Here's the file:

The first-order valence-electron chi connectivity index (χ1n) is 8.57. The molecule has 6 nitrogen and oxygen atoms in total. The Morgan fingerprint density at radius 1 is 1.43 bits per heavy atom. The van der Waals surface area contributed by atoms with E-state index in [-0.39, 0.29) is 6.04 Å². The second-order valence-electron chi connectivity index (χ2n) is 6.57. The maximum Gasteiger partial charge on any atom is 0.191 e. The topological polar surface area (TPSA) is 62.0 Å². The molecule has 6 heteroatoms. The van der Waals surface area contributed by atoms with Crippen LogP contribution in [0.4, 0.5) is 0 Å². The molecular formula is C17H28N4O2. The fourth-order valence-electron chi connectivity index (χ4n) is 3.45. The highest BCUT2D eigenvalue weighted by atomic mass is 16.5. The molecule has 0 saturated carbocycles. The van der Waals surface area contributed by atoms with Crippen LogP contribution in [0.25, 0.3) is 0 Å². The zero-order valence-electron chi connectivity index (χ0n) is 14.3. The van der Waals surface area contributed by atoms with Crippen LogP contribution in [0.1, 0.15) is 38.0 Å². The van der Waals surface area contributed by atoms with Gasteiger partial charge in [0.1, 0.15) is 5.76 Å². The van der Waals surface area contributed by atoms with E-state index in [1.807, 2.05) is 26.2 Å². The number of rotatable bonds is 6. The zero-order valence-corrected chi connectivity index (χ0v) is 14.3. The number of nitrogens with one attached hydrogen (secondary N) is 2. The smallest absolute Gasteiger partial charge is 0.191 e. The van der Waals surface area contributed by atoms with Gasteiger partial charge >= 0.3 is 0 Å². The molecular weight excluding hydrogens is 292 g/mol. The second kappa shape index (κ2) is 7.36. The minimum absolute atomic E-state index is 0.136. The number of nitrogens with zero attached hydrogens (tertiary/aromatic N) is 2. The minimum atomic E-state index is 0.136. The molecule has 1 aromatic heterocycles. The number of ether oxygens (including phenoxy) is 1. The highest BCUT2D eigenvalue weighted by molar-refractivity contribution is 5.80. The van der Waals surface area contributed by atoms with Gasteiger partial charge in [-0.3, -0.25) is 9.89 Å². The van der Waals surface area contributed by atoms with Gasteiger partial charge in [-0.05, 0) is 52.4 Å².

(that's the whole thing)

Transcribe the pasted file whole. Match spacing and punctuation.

The first-order valence-electron chi connectivity index (χ1n) is 8.57. The molecule has 6 nitrogen and oxygen atoms in total. The Morgan fingerprint density at radius 1 is 1.43 bits per heavy atom. The van der Waals surface area contributed by atoms with E-state index in [-0.39, 0.29) is 6.04 Å². The second-order valence-electron chi connectivity index (χ2n) is 6.57. The maximum Gasteiger partial charge on any atom is 0.191 e. The topological polar surface area (TPSA) is 62.0 Å². The molecule has 6 heteroatoms. The van der Waals surface area contributed by atoms with Crippen LogP contribution in [0.4, 0.5) is 0 Å². The molecular formula is C17H28N4O2. The fourth-order valence-electron chi connectivity index (χ4n) is 3.45. The highest BCUT2D eigenvalue weighted by atomic mass is 16.5. The molecule has 0 saturated carbocycles. The van der Waals surface area contributed by atoms with Crippen LogP contribution in [0.25, 0.3) is 0 Å². The zero-order valence-electron chi connectivity index (χ0n) is 14.3. The van der Waals surface area contributed by atoms with Crippen LogP contribution in [0.1, 0.15) is 38.0 Å². The van der Waals surface area contributed by atoms with Gasteiger partial charge in [0.1, 0.15) is 5.76 Å². The van der Waals surface area contributed by atoms with E-state index in [1.807, 2.05) is 26.2 Å². The number of rotatable bonds is 6. The zero-order valence-corrected chi connectivity index (χ0v) is 14.3. The number of nitrogens with one attached hydrogen (secondary N) is 2. The smallest absolute Gasteiger partial charge is 0.191 e. The van der Waals surface area contributed by atoms with Gasteiger partial charge >= 0.3 is 0 Å². The molecular weight excluding hydrogens is 292 g/mol. The second kappa shape index (κ2) is 7.36. The minimum absolute atomic E-state index is 0.136. The number of nitrogens with zero attached hydrogens (tertiary/aromatic N) is 2. The minimum atomic E-state index is 0.136. The molecule has 1 aromatic heterocycles. The number of ether oxygens (including phenoxy) is 1. The highest BCUT2D eigenvalue weighted by molar-refractivity contribution is 5.80. The van der Waals surface area contributed by atoms with Gasteiger partial charge in [-0.3, -0.25) is 9.89 Å². The van der Waals surface area contributed by atoms with Gasteiger partial charge in [-0.05, 0) is 52.4 Å².